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By Shala Mills on August 27, 2008

I mentioned Lesson #1 in an earlier blog: Your schedule means nothing. That lesson was re-confirmed on Monday when all my best laid plans were shattered by one poor scheduling choice that snowballed into a de-railed afternoon. Add to that Lesson #2: When the Kansas Democratic Party folks urge you not to try car transportation during convention week, listen to them. And, finally, add Lesson #3: Skip the receptions and “forums” and focus on the caucuses and the convention itself. These three lessons are my mantra for today.

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By Shala Mills on August 25, 2008

Denise Cassell’s blog yesterday gave voice to lesson #1 we learned at the convention. The schedule means nothing. Ah, the best laid plans. Our lesson came yesterday afternoon when we thought surely it wouldn’t take us more than an hour to get from our hotel near the Denver Tech center to the Interfaith Gathering at the Convention Center. But take a couple of wrong turns in a metro area you aren’t familiar with, find yourself re-directed by the ample security John Petty mentions in his blogs, and the next thing you know you’ve missed the first 15 minutes of the service, which also meant that we missed the disruptive protest that marred the beginning of the Faith in Action gathering. We caught the protest group on the sidewalk outside the Wells Fargo Theater after the service, but more about that later. First, let me share what an incredible experience we had at the two hour Interfaith Gathering.

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By Shala Mills on August 24, 2008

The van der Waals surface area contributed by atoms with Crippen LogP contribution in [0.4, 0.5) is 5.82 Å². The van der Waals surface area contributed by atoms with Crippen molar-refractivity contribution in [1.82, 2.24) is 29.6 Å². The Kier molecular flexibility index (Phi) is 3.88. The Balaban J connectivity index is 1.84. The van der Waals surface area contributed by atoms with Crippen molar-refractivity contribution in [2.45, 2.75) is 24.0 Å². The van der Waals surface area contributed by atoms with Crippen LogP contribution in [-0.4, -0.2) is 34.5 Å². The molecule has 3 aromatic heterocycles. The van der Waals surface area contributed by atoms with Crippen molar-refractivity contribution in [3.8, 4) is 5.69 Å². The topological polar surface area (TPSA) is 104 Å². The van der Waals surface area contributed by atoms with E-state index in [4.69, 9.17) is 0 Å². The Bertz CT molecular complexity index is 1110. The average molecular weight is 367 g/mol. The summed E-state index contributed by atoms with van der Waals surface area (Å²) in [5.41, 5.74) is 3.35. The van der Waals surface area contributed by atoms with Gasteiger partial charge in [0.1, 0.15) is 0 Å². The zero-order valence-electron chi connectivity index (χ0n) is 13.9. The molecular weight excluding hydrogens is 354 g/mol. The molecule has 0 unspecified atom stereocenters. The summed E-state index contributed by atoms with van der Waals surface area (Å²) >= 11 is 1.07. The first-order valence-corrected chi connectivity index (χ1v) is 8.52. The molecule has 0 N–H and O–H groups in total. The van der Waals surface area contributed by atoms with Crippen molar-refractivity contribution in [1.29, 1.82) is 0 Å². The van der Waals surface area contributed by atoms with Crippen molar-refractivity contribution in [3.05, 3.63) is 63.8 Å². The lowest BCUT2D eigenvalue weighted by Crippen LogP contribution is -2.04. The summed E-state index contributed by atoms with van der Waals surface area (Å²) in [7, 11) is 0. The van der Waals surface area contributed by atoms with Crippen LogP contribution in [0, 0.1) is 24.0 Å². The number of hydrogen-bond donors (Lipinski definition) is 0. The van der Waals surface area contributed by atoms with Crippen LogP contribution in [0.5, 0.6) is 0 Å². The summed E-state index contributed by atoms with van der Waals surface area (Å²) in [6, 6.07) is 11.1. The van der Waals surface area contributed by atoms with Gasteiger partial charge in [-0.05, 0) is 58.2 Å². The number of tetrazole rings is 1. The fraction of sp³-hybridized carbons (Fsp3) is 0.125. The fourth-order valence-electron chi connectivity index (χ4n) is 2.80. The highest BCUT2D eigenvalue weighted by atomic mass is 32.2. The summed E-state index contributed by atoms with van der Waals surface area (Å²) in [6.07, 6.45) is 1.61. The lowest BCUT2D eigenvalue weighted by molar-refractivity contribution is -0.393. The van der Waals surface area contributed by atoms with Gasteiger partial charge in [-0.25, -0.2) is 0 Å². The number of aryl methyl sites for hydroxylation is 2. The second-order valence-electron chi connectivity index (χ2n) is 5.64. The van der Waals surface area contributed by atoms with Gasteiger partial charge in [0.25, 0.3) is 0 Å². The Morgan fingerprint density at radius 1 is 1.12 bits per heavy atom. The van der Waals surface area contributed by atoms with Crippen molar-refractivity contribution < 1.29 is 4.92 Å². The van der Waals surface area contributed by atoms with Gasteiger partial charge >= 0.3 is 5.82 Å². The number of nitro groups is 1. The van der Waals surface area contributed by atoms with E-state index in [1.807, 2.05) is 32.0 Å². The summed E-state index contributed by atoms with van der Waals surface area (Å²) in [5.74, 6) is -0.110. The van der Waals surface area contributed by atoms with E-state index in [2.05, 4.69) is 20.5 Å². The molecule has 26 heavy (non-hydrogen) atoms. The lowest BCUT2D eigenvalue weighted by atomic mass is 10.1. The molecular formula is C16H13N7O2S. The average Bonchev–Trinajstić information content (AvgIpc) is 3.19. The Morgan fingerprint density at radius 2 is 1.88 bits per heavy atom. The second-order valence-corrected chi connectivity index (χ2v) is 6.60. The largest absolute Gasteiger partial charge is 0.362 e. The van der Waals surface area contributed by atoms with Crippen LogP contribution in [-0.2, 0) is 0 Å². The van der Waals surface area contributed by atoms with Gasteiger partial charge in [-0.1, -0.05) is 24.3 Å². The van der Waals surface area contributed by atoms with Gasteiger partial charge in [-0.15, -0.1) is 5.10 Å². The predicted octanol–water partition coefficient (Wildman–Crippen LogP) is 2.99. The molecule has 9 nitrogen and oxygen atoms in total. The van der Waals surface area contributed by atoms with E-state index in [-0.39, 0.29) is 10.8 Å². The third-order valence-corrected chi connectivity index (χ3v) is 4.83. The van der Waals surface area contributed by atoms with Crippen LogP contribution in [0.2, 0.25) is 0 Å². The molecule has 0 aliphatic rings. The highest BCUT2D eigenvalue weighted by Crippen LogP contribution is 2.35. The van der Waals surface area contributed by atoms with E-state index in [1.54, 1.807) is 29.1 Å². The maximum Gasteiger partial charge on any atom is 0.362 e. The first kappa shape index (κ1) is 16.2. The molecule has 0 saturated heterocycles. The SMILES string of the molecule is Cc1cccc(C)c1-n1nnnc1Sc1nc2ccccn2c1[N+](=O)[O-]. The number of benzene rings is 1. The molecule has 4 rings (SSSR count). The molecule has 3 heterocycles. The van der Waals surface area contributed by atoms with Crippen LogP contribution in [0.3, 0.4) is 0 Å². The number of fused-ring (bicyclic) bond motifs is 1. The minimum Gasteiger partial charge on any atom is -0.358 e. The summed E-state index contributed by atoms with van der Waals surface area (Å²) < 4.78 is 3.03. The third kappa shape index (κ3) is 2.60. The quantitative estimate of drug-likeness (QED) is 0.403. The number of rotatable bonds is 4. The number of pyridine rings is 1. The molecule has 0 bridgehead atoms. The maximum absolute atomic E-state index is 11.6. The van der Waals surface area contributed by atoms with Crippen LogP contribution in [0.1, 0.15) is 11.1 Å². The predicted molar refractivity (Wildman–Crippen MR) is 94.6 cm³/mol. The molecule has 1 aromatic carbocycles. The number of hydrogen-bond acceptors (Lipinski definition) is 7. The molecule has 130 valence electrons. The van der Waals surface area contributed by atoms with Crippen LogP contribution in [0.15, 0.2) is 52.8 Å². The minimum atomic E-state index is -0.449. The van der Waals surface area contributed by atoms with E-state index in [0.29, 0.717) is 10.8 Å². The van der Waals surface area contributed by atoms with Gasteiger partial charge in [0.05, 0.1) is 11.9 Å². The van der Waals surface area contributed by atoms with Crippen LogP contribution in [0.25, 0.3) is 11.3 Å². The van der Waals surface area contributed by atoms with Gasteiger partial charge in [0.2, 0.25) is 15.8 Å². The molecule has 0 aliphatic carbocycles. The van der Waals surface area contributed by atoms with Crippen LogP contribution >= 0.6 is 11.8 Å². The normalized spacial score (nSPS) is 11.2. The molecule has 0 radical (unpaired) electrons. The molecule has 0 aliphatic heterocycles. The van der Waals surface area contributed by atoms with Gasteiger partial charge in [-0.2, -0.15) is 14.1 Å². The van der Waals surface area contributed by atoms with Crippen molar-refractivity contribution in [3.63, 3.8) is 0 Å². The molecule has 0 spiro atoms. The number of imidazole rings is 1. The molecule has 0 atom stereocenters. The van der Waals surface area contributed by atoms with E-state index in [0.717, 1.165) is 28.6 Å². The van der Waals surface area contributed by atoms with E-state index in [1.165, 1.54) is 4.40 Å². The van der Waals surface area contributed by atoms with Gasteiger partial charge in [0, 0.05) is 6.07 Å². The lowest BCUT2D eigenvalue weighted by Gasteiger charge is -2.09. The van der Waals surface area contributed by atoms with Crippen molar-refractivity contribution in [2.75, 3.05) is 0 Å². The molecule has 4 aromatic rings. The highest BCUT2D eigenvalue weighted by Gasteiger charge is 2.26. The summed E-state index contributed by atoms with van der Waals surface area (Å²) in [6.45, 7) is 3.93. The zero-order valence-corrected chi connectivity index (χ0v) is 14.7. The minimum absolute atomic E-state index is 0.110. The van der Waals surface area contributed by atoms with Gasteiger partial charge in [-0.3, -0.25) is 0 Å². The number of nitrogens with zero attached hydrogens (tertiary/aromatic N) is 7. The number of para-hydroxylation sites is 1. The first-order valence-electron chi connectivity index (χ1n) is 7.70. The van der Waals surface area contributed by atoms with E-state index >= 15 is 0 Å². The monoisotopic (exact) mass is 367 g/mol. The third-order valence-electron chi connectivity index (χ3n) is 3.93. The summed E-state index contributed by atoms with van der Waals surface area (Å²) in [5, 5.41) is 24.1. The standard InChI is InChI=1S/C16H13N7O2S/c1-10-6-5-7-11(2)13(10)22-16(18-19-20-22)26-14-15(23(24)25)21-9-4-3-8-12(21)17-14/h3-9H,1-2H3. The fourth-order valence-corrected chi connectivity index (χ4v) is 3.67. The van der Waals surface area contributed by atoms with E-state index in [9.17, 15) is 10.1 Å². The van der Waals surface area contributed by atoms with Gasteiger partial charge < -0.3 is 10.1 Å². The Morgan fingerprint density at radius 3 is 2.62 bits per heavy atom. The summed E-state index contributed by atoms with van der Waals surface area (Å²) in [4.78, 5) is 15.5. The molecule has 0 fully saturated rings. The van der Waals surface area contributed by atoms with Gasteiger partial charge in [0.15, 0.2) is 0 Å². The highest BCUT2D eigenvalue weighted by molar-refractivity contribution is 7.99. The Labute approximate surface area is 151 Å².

In my political philosophy class we talk about Tocqueville and the idea of tyranny of the majority. The French philosopher visited the United States in the early 1800’s, and among other things observed this tendency in American democracy. What it refers to is an intense pressure, largely psychological, for the minority view to silence itself in the face of majority opinion. When my husband, also a political scientist, teaches this topic in his classes, he likes to use a concrete example for his students. Think, for example, how easy it typically is to express your views in front of your family and close friends. But think how much harder it is to express those views to a roommate in the dorm who may disagree with you. And think how much harder, still, it is to express the contrary view in a classroom full of fellow students, and perhaps even a professor, who does not share your perspective on an issue. And how much harder still to do so on national television, especially if your views run counter to the prevailing majority. Tocqueville’s point is that the demand for conformity of opinion would be so strong that the minority would not only be reluctant to express a different view, but that in time the minority would come to simply adopt the majority view. I found myself under such pressure just a few weeks ago.

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More blog posts by Shala Mills:

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We encourage and welcome you to look back through the blog archives for Shala Mills. All of this author's archives are listed here, on the right side of this page.

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This is an archive for Shala Mills. To learn more about this author, you can also read a Biography for Shala Mills here.

Just a few of most current posts by Shala Mills are excerpted in the center of this page.

However, we do have links, below, to all of the entries ever published by this author.

To browse archived entries by Shala Mills, just scroll down this same sidebar column. You'll see the links for all of this author's blog entries, grouped by month and year.

Archives: Shala Mills